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'Cartoonishly good': Chatwood's stuff is evolving

Right-hander's arsenal, career reaching new heights as member of Cubs
MLB.com @DKramer_

On a frigid afternoon in Denver, Kyle Schwarber wouldn't let a bombardment of sleet ruin what he'd been looking forward to all morning.

Schwarber, the Cubs' third catcher in case of emergency, would be the backstop for that day's bullpen session, in part to maintain receiving repetition, but to also see first-hand what the Cubs like so much about right-hander Tyler Chatwood, whose day it was to throw.

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On a frigid afternoon in Denver, Kyle Schwarber wouldn't let a bombardment of sleet ruin what he'd been looking forward to all morning.

Schwarber, the Cubs' third catcher in case of emergency, would be the backstop for that day's bullpen session, in part to maintain receiving repetition, but to also see first-hand what the Cubs like so much about right-hander Tyler Chatwood, whose day it was to throw.

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"Being able to get back there and catch him and see what his stuff does and just give him my input if I was hitting here or [discuss] the action of a pitch that we really want, I think that it's really good," Schwarber said. "Because the guy's got all plus stuff."

Since that side session, Chatwood has put together two best starts since signing a three-year, $38 million contract with the Cubs last December, including seven shutout innings in a 2-0 win over the Brewers on Sunday that lowered his ERA to 2.83.

It'd be foolish to correlate one bullpen to immediate and sustained success, but the methodology of having an established hitter like Schwarber catching Chatwood's bullpen is reflective of why the right-hander and the Cubs have formed such a cohesive union, one that could be career-propelling for the 28-year-old.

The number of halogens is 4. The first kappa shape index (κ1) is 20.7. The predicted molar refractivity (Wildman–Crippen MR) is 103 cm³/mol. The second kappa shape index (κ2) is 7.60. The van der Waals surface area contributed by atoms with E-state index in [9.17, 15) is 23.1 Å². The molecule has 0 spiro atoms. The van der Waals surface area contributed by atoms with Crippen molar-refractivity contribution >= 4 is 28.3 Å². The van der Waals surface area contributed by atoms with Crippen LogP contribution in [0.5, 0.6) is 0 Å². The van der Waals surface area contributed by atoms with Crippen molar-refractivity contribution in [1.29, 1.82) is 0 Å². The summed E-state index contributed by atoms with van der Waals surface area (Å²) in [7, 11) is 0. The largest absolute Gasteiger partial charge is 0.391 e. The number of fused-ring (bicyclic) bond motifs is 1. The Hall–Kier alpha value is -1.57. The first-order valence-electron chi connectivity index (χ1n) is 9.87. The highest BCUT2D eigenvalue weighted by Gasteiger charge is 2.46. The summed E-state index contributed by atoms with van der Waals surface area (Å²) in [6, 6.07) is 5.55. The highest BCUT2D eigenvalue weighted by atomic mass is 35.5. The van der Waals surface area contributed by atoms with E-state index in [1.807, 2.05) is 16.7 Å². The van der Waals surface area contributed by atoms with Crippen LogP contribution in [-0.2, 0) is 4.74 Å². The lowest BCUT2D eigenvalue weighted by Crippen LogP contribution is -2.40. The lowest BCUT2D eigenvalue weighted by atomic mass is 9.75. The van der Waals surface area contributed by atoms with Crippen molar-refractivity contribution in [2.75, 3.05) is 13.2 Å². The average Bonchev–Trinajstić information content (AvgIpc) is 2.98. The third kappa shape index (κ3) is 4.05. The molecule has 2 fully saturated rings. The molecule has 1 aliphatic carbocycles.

Video: CHC@CLE: Chatwood fans Davis for his fifth strikeout

The Cubs believe Chatwood has a true five-pitch mix, of all plus stuff: a four-seamer he elevates, a two-seamer that moves in on righties, a changeup that effectively coats the white, a cutter he developed after ditching his elbow-straining slider and an off-the-table curveball that some in baseball circles suggest has the potential be elite.

With the physical (and mental) ease of not pitching at Coors Field's high altitude anymore after five seasons in Colorado, Chatwood feels he's in position to fully exploit his repertoire. The stark contrasts of the way his pitches behave at and away from Coors Field may have contributed to drastic home-road splits over his Rockies tenure -- he posted a 5.17 ERA in Colorado and a 3.18 ERA on the road.

"It was tough for me here," Chatwood said two weeks ago in Denver.

"My curveball is a lot sharper than it's been in the past. I have a way better feel for it … My four-seam and two-seam play very well off each other. My two-seam has depth, so I feel like they have to see it up out of my hand. So if I throw a four-seam up, I feel like it's been beating hitters right now, just because it has the carry rather than sink. So I'm able to utilize two different pitches that I've never really used."